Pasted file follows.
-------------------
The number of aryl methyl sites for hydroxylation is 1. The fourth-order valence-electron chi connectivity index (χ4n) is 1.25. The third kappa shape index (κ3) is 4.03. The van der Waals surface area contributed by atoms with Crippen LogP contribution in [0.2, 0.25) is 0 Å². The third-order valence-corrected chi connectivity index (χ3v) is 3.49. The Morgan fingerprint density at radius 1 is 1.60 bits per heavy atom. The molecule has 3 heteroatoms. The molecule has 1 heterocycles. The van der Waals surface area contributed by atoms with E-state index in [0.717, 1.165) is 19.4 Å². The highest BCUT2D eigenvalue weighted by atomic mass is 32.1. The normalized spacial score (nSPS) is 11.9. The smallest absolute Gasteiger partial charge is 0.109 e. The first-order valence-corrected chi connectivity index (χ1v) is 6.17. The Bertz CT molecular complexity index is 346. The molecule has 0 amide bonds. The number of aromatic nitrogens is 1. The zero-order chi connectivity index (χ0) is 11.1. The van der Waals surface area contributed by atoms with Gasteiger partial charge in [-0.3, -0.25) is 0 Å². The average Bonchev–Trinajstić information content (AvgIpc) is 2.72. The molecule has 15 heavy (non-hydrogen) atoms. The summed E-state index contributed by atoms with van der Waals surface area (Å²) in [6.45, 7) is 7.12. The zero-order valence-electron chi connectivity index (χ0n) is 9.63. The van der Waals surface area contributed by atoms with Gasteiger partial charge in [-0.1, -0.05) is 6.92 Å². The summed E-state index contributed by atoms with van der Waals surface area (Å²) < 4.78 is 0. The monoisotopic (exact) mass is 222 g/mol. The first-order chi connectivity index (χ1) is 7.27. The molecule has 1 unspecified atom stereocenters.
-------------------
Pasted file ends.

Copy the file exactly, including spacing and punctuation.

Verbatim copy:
The number of aryl methyl sites for hydroxylation is 1. The fourth-order valence-electron chi connectivity index (χ4n) is 1.25. The third kappa shape index (κ3) is 4.03. The van der Waals surface area contributed by atoms with Crippen LogP contribution in [0.2, 0.25) is 0 Å². The third-order valence-corrected chi connectivity index (χ3v) is 3.49. The Morgan fingerprint density at radius 1 is 1.60 bits per heavy atom. The molecule has 3 heteroatoms. The molecule has 1 heterocycles. The van der Waals surface area contributed by atoms with E-state index in [0.717, 1.165) is 19.4 Å². The highest BCUT2D eigenvalue weighted by atomic mass is 32.1. The normalized spacial score (nSPS) is 11.9. The smallest absolute Gasteiger partial charge is 0.109 e. The first-order valence-corrected chi connectivity index (χ1v) is 6.17. The Bertz CT molecular complexity index is 346. The molecule has 0 amide bonds. The number of aromatic nitrogens is 1. The zero-order chi connectivity index (χ0) is 11.1. The van der Waals surface area contributed by atoms with Gasteiger partial charge in [-0.3, -0.25) is 0 Å². The average Bonchev–Trinajstić information content (AvgIpc) is 2.72. The molecule has 15 heavy (non-hydrogen) atoms. The summed E-state index contributed by atoms with van der Waals surface area (Å²) in [6.45, 7) is 7.12. The zero-order valence-electron chi connectivity index (χ0n) is 9.63. The van der Waals surface area contributed by atoms with Gasteiger partial charge in [-0.1, -0.05) is 6.92 Å². The summed E-state index contributed by atoms with van der Waals surface area (Å²) < 4.78 is 0. The monoisotopic (exact) mass is 222 g/mol. The first-order chi connectivity index (χ1) is 7.27. The molecule has 1 unspecified atom stereocenters.